Data were expressed as mean ± SEM. For statistical comparisons involving two groups, an unpaired Student t test was used. For comparisons involving more than two groups, ANOVA was used. Significance was considered when P<0.05.

Highlights of Results

Highlights of the results include the following: Summary and Conclusions

These studies are believed to be the first of their kind to: Recent epidemiologic studies demonstrate that cigarette smoking increases the risk for progressive chronic kidney disease, but the role of smoking in primary renal diseases is less known. The results of this research, coupled with earlier findings, reveal previously unrecognized mechanisms showing nicotine - a component of cigarette smoke - as an agent that may accelerate and promote the progression of chronic kidney disease.
-end-
JOURNAL PUBLICATION INFORMATION American Journal of Physiology - Heart and Circulatory Physiology, (Articles in Press) http://ajpheart.physiology.org/.

NOTE TO EDITORS To schedule an interview with a member of the research team, please contact Donna Krupa at 301.634.7209 (direct dial), 703.967.2751 (cell) or dkrupa@The-APS.org.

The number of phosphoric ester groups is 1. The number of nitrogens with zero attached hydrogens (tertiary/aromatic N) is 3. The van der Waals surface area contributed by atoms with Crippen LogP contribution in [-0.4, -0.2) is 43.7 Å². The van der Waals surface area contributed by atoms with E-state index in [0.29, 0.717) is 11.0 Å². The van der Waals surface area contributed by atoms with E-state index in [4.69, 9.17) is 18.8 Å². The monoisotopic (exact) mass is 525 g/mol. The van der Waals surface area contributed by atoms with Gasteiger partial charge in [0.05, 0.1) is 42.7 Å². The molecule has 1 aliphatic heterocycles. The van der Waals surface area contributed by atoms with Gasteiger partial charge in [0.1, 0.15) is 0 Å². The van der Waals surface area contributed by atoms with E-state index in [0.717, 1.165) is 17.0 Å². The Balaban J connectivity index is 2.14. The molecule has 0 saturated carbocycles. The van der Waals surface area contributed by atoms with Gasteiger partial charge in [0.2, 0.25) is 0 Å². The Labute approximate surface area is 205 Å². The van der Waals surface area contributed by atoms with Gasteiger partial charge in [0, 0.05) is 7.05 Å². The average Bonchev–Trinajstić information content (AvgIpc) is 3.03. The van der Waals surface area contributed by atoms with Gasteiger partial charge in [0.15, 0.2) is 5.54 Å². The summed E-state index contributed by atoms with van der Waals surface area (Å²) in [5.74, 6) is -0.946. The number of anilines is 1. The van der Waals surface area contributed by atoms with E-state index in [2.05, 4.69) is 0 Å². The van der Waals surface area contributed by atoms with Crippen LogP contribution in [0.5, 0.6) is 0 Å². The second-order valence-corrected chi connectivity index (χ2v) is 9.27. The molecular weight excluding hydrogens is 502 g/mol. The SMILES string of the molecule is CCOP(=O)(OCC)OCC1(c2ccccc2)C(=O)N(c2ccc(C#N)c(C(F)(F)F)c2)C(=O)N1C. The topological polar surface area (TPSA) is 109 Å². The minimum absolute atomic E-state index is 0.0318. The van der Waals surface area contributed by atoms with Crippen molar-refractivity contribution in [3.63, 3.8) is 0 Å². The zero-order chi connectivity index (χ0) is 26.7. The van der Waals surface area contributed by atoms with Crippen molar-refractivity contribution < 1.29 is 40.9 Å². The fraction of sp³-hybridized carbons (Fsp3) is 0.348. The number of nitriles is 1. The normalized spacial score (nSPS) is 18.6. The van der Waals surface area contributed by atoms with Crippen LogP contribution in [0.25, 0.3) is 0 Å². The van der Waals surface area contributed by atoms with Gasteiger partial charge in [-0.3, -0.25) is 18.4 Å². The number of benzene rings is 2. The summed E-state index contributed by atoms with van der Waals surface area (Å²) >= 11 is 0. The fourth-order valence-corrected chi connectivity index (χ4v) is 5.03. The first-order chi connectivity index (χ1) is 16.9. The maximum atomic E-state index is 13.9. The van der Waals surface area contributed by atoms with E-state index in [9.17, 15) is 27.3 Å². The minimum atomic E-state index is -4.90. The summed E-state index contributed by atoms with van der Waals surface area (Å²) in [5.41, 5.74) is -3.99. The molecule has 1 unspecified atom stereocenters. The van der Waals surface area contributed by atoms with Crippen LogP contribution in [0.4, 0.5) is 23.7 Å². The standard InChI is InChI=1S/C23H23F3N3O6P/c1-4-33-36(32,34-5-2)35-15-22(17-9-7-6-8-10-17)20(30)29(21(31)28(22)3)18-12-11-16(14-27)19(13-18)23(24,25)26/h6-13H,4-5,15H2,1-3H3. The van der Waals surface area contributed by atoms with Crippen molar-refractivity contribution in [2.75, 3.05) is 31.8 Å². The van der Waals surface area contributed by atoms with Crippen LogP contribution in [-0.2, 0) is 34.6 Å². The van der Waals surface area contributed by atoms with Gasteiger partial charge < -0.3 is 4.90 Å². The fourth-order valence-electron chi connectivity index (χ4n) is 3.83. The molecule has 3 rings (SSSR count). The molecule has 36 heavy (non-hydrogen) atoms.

Physiology is the study of how molecules, cells, tissues and organs function to create health or disease. The American Physiological Society (APS) has been an integral part of this scientific discovery process since it was established in 1887.

American Physiological Society

Related Kidney Disease Articles from Brightsurf:

Waistline matters in kidney disease
Does fat matter in kidney disease? The investigators found that all measures of higher abdominal fat content (including visceral fat, liver fat, or subcutaneous fat) and slower walk times were associated with increased levels of cardiometabolic risk factors in adults with non-dialysis dependent kidney disease.

Reducing urinary protein for patients with rare kidney disease slows kidney decline
New findings show that reducing the amount of protein in the urine of patients with focal segmental glomerulosclerosis can significantly slow declines in kidney function and extend time before patients' kidneys fail.

Antioxidant agent may prevent chronic kidney disease and Parkinson's disease